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Columbia Republicans react to DNC

Tuesday, August 26, 2008 | 7:49 p.m. CDT

COLUMBIA — For some Columbia Republicans, the Democratic National Convention is on par with waiting in line or listening to other people tell you about their dreams: generally uninspiring and to be avoided if at all possible.

Mike Zweifel, communications chairman for the Central Missouri Young Republicans, chose to watch a documentary about Gilgamesh, a character from Babylonian epic poetry, instead of Michelle Obama's speech on Monday night.

"I'm not too interested. ... I'm doing other things," he said before letting out a quiet grunt of apathy. Watching the Democratic National Convention is not exactly his idea of relaxation after a hard day's work, he said.

For other Republicans, the opposing party's main event provides an opportunity for bipartisan schadenfreude. Cheri Reisch, vice chairwoman of the Boone County Republican Central Committee, laughed and recalled an Obama "blooper" when asked if she was watching the convention.

While being relayed to Denver via satellite Monday night, Barack Obama misstated his location. Responses the next day ranged from the Springfield's News-Leader's headline, "Obama from Kansas City: I'm ‘here in St. Louis'" to less diplomatic blog postings such as "Bumbling Obama thinks Kansas City is St. Louis" and "Obama Live from St. Kansas City Louis."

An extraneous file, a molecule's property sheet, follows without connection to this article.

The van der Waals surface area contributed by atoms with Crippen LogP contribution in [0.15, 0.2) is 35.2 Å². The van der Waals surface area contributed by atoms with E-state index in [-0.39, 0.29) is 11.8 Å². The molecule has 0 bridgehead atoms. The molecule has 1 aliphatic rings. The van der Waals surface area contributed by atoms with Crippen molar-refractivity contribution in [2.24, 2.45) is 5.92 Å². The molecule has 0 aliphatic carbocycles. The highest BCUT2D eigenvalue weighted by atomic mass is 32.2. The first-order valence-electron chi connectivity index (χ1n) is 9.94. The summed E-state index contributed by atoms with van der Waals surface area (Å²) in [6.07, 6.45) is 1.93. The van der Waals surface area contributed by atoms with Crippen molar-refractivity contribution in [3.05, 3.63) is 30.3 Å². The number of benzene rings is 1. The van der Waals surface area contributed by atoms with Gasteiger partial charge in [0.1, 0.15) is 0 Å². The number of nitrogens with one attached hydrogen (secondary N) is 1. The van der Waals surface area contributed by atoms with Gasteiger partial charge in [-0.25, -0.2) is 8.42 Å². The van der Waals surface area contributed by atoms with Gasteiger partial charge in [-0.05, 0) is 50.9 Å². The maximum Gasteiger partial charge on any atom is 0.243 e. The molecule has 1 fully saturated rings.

Others still would watch but are too busy running local campaigns to even turn on a television. Inside the Boone County Republican Headquarters - a sign-less building identifiable only by a little elephant in the window - people are concentrating on making Kenny Hulshof's bid for governor a success.

Three of his staff members looked incredulous at the idea that they would have time to watch the Democratic convention . "I haven't watched an ounce of it," said one as they anxiously shuffled round corners from task to task.

But a rare few Grand Old Party members, such as Jonathan Ratliff, president of the Mizzou College Republicans, are watching the Democratic convention with keen interest. Ratliff awoke before 6 a.m. on Tuesday to view Michelle Obama's Monday night address for a third time, and said in anticipation of Hillary Clinton's Tuesday night speech, "I'm actually very excited to see what she's going to say."

The MU sophomore conceded he's looking ahead to next week's Republican National Convention, but not at the expense of ignoring what the opposition is doing now.

"We all have good intentions," Ratliff said. "Everyone wants to make a difference, but we have different ways of going about that."

 


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